A quick overview
According to the U.S. Energy Information Administration, the average American household experiences power outages lasting about 3 hours once or twice a year. Additionally, depending on where you live, tornadoes, hurricanes, earthquakes, high winds, and severe electrical storms or other extreme weather events could knock the power out in your home for days or weeks at a time. This is why you might benefit from a backup generator. A generator allows you to maintain comfort levels and safety during these occurrences. Let’s take a closer look at the benefits, the types available, and what to look for when buying a generator.
Even a relatively brief power outage is an inconvenience. You might stumble around in the dark, looking for candles and matches. Food can spoil, and a sweltering summer is no fun without air conditioning for even a short period. In the case of a natural disaster, it’s possible that power could be down for weeks. Whole home generators could keep your lights on, foodsafe, keep pipes from bursting, and critical home medical equipment running during a power failure. Smaller portable generators and inverters are available for recreational purposes, such as to power TVs or small refrigerators while camping. Or to run lighting appliances for outdoor parties. Small units can even go in car trunks to recharge electric vehicles.
The right fit
You’re going to be looking at different equipment if you need to power your house continuously during a weeks-long outage than if you simply want to run television and music while camping out. So consider what needs you’d like to fulfill before purchasing a unit. The fuel source is another consideration. Liquid propane or natural gas fuel sources are relatively safe and can give you uninterrupted power for a long time, some generators are powered by gasoline.
You’ll also want to compare units in terms of wattage. For instance, a portable generator will be able to pump out about 7,500 watts. Compare that with the wattage required to power the following: 1
- Refrigerator (600 watts)
- Lights (60–600 watts)
- Sump pump (750–1,150 watts)
- Portable heater (1,500 watts)
- Window air conditioner (1,000 watts)
- Computer (60–300 watts)
Once you have some idea of your wattage needs, here are your buying options, typical costs, and a Consumer Reports recommendation for each category:
- Recreational inverter – You can easily take this lightweight 2,000-watt unit with you to power your camping trip or outdoor party, but not much else. Prices range from $400– $1,000.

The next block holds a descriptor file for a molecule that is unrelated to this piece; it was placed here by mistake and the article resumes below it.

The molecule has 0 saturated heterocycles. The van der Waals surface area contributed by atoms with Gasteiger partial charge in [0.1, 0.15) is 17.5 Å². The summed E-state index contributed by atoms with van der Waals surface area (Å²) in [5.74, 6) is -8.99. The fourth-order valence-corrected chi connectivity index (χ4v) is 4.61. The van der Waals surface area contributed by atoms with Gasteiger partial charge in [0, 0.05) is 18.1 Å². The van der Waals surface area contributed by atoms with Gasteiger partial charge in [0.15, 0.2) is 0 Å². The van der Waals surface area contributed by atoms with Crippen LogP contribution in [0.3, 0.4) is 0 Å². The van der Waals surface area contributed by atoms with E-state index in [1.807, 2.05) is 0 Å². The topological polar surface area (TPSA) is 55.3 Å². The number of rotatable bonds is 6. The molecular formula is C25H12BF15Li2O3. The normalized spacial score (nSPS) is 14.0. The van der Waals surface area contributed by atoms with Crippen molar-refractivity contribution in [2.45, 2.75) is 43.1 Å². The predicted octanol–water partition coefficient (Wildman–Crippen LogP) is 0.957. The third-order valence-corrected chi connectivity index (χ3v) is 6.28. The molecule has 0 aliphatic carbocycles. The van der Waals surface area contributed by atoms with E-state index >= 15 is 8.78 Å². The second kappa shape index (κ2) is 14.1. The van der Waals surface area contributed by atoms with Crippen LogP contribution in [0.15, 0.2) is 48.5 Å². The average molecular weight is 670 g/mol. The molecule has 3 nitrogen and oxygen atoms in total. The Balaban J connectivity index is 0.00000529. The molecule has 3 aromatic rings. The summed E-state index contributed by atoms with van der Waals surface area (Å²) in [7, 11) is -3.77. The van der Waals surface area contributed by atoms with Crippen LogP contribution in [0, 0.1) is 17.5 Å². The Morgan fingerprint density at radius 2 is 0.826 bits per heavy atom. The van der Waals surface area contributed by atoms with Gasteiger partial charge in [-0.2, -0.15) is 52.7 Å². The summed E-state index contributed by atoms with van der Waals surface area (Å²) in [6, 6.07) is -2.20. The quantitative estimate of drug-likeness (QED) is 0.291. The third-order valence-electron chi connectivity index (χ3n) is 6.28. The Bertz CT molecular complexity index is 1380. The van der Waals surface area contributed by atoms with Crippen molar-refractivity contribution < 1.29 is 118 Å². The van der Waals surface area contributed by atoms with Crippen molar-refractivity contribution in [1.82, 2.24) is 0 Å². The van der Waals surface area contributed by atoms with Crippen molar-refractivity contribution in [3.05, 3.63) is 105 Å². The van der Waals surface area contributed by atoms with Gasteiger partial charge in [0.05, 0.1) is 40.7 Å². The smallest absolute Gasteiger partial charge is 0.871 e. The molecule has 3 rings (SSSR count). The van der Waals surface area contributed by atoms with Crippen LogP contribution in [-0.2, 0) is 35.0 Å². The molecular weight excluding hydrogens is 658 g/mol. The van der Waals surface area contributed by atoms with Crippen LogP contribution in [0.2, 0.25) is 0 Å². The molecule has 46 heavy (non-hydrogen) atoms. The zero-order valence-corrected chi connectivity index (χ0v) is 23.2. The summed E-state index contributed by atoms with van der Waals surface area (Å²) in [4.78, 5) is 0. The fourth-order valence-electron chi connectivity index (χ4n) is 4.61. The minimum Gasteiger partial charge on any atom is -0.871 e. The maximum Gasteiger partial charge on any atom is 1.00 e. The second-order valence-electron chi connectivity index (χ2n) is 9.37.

- Midsize inverter – This category of home generator weighs about 70–150 lbs and costs $1,000– $1,700. Offering up to about 3,500 watts of power, this is an ideal choice if you expect the occasional and fairly brief power failure. It will run your refrigerator and lights between 8– 18 hours on 2 or 3 gallons of gasoline.
- Large inverter – In addition to your refrigerator and lights, a large inverter can often power your furnace and central air conditioning system. You’ll get up to 7,500 watts of power at a cost of between about $1,400– $4,000. Unfortunately, these systems are all gasoline-powered rather than fueled by natural gas or liquid propane.
- Portable generator – These units generally have the capacity of large inverters at a lower price point of around $700– $2,800. And the unit can be connected to your breaker panel to run hardwired items such as your sump pump. On the other hand, they’re noisy, sometimes as heavy as 300 lbs and only run on gasoline.
- Home standby – This might be your preferred choice if you regularly experience extreme weather and fear being without power for days or weeks at a time. A home standby is permanently installed by an electrician and comes on automatically as soon as you experience a power loss. It offers as much as 20,000 watts and runs continuously on propane or natural gas. The cost is about $2,000–$6,000, not counting the installation. Depending on where you live, it could be easily worth the price.
Generators can help save lives, such as when it keeps critical home medical equipment running. But your unit can also be dangerous — even lethal — if installed wrong. Always make sure that you have proper ventilation and that your unit isn’t installed in an enclosed space.
Look for a unit with a low-CO engine and one that comes with an automatic shutoff valve if dangerous CO emissions are detected. And only use a licensed electrician to install your home standby generator.